Pediatric Nuclear Medicine
At CHOC, we understand that children are different from adults. That’s why our nuclear medicine protocols and treatments are tailored just for kids. CHOC is the only nuclear medicine program in Orange County dedicated specifically to pediatrics. All of our equipment is calibrated so that children receive smaller and safer doses of radiation.
What is nuclear medicine?
Nuclear medicine is a noninvasive procedure used to assess and diagnose many conditions. Imaging produced by nuclear medicine is very precise and cannot be replicated by other exams. A pediatric radiologist examines these images to help identify diseases and conditions in their early stages.
How is nuclear medicine performed?
Nuclear medicine procedures are performed by injecting a small amount of radioactive materials called radiotracers. After injecting the radiotracers, they emit an energy called gamma rays. Our state-of-the-art equipment captures the gamma rays to create images of the organs inside the body.
What can nuclear medicine procedures test and treat?
Common nuclear medicine tests and treatments include:
- Bone scans identify changes in joints, bones and tumors. It can also be used to find causes of pain or inflammation.
- Ictal Single Photon Emission Computed Tomography (SPECT) images specific areas of the brain and measures blood flow to find where seizures start.
- MIBG Scan is used for the localization of known or suspected neuroectodermally derived tumors, including pheochromocytoma, ganglioneuroma, ganglioneuroblastoma, paraganlioma, carcinoid tumor and neuroblastoma.
- Radioiodine treatment is targeted radiation therapy used to treat thyroid conditions.
- Renal scans are used to find abnormalities in the kidneys, such as problems with function or blood flow.
- Single Photon Emission Computed Tomography combined with Computed Tomography (SPECT/CT) scans are two different technologies used together to improve the effectiveness and convenience of imaging.
- Thyroid scans are used to evaluate thyroid function and assess nodules and masses.
- Positron emission tomography combined with Computed Tomography (PET/CT) scans are two different technologies used together to improve the effectiveness and convenience of imaging. It is an essential tool in the development of cancer treatment plans, evaluating recurrence of cancer and assessing the effectiveness of chemotherapy.
When does my child need a nuclear medicine procedure?
Nuclear medicine is used to diagnose and/or track condition progress. Our nuclear medicine program supports the needs of multiple specialties such as:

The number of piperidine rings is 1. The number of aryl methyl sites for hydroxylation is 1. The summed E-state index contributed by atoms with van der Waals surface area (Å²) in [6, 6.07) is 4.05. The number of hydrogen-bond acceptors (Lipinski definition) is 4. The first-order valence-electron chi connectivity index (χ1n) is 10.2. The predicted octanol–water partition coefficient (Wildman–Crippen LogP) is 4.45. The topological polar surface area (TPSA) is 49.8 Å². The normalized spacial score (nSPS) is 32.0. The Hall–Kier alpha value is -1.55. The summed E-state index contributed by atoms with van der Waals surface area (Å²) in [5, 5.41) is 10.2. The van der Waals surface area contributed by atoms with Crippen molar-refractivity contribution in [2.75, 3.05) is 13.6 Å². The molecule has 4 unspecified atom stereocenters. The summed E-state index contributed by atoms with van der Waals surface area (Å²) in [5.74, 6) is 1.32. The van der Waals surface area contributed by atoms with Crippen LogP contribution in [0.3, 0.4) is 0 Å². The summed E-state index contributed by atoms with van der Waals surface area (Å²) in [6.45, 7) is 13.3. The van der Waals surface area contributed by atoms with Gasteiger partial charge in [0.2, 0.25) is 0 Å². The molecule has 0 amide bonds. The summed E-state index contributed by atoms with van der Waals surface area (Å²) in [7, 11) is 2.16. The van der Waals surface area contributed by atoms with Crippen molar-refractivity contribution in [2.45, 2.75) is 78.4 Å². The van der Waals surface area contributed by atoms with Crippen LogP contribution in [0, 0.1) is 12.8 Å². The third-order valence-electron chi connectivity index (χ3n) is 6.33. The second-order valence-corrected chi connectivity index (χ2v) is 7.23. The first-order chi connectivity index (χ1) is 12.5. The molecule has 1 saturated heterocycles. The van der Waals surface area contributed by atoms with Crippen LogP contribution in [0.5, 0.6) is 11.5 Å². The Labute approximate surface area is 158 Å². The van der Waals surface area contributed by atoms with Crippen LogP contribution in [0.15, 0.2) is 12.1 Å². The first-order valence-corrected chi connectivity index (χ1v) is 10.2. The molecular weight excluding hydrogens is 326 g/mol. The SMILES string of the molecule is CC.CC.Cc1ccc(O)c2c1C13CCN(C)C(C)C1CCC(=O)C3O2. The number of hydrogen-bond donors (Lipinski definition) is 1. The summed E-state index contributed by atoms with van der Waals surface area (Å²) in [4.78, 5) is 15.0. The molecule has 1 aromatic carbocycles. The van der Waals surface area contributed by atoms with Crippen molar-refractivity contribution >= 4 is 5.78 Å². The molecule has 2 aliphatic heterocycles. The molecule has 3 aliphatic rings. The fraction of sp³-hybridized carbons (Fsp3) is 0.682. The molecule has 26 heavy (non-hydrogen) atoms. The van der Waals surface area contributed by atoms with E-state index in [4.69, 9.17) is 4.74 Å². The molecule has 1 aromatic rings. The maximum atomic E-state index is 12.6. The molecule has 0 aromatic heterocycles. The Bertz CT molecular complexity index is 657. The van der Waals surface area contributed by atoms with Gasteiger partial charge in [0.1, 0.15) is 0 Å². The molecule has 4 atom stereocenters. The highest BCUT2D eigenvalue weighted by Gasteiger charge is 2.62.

Who performs the procedures?
CHOC’s nuclear medicine team includes an experienced and board certified pediatric nuclear medicine radiologists, anesthesiologists and dual licensed nuclear medicine/computed tomography technologists. With a foundational knowledge of medical imaging and expertise, our pediatric nuclear medicine physician partners with other specialists like neurology and oncology to treat many of today’s toughest medical problems.
Is nuclear medicine safe for kids?
Our main priority at CHOC is to make sure your child is comfortable and safe by using the most advanced equipment available with the lowest amount of radiation.
Years of research show it’s unnecessary to use adult-sized radiation doses to obtain quality images in children. That’s why CHOC calibrates all imaging procedures and equipment for kids. We also establish protocols to cut radiation exposure. CHOC radiology routinely meets or exceeds national radiation safety recommendations.
Learn more about our commitment to radiation safety here.
Why Choose CHOC?
- CHOC has been designated a Diagnostic Imaging Center of Excellence® (DICOE) by the American College of Radiology (ACR) for best-quality imaging practices and diagnostic care.
- CHOC uses only board-certified pediatric radiologists and specially trained and licensed pediatric radiology technologists, nuclear medicine technologists, MRI technologists, ultrasound technologists, radiology nurses and child life specialists.
- All radiology staff undergo age-specific training annually to learn how to work and communicate with children of varying ages.
- We are only one of a few medical centers in the country to have child life specialists working in a dedicated pediatric radiology and imaging department
Meet Our Nuclear Medicine Director
Dr. Lai is board certified by the American Board of Radiology and American Board of Nuclear Medicine with certificates of added qualification in pediatric radiology and neuroradiology.